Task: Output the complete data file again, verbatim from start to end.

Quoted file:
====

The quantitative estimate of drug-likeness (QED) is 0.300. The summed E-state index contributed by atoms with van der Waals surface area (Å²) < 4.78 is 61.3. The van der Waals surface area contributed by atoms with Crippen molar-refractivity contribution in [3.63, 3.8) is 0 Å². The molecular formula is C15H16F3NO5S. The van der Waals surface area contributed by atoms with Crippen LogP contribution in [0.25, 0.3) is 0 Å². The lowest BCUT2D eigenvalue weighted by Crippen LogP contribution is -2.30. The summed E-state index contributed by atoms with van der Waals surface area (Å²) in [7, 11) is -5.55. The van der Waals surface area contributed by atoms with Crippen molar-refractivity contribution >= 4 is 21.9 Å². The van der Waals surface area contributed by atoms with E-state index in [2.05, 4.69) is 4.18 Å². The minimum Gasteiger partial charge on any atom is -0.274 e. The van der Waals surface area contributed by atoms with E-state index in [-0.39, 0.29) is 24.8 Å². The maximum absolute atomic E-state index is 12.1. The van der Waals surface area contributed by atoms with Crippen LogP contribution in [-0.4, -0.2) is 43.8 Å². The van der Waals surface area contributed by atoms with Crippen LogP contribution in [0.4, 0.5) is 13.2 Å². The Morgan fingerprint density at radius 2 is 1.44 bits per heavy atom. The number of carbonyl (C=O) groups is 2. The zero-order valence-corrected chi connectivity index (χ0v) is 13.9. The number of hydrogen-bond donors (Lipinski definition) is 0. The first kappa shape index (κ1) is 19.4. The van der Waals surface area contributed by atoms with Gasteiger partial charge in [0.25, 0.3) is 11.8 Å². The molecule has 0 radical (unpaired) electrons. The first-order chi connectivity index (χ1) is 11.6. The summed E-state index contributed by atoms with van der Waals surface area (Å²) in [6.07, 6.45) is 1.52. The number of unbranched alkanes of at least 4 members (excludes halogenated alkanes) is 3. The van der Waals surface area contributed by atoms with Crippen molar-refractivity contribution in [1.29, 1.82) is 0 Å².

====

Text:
The quantitative estimate of drug-likeness (QED) is 0.300. The summed E-state index contributed by atoms with van der Waals surface area (Å²) < 4.78 is 61.3. The van der Waals surface area contributed by atoms with Crippen molar-refractivity contribution in [3.63, 3.8) is 0 Å². The molecular formula is C15H16F3NO5S. The van der Waals surface area contributed by atoms with Crippen LogP contribution in [0.25, 0.3) is 0 Å². The lowest BCUT2D eigenvalue weighted by Crippen LogP contribution is -2.30. The summed E-state index contributed by atoms with van der Waals surface area (Å²) in [7, 11) is -5.55. The van der Waals surface area contributed by atoms with Crippen molar-refractivity contribution >= 4 is 21.9 Å². The van der Waals surface area contributed by atoms with E-state index in [2.05, 4.69) is 4.18 Å². The minimum Gasteiger partial charge on any atom is -0.274 e. The van der Waals surface area contributed by atoms with E-state index in [-0.39, 0.29) is 24.8 Å². The maximum absolute atomic E-state index is 12.1. The van der Waals surface area contributed by atoms with Crippen LogP contribution in [-0.4, -0.2) is 43.8 Å². The van der Waals surface area contributed by atoms with Crippen LogP contribution in [0.4, 0.5) is 13.2 Å². The Morgan fingerprint density at radius 2 is 1.44 bits per heavy atom. The number of carbonyl (C=O) groups is 2. The zero-order valence-corrected chi connectivity index (χ0v) is 13.9. The number of hydrogen-bond donors (Lipinski definition) is 0. The first kappa shape index (κ1) is 19.4. The van der Waals surface area contributed by atoms with Gasteiger partial charge in [0.25, 0.3) is 11.8 Å². The molecule has 0 radical (unpaired) electrons. The first-order chi connectivity index (χ1) is 11.6. The summed E-state index contributed by atoms with van der Waals surface area (Å²) in [6.07, 6.45) is 1.52. The number of unbranched alkanes of at least 4 members (excludes halogenated alkanes) is 3. The van der Waals surface area contributed by atoms with Crippen molar-refractivity contribution in [1.29, 1.82) is 0 Å².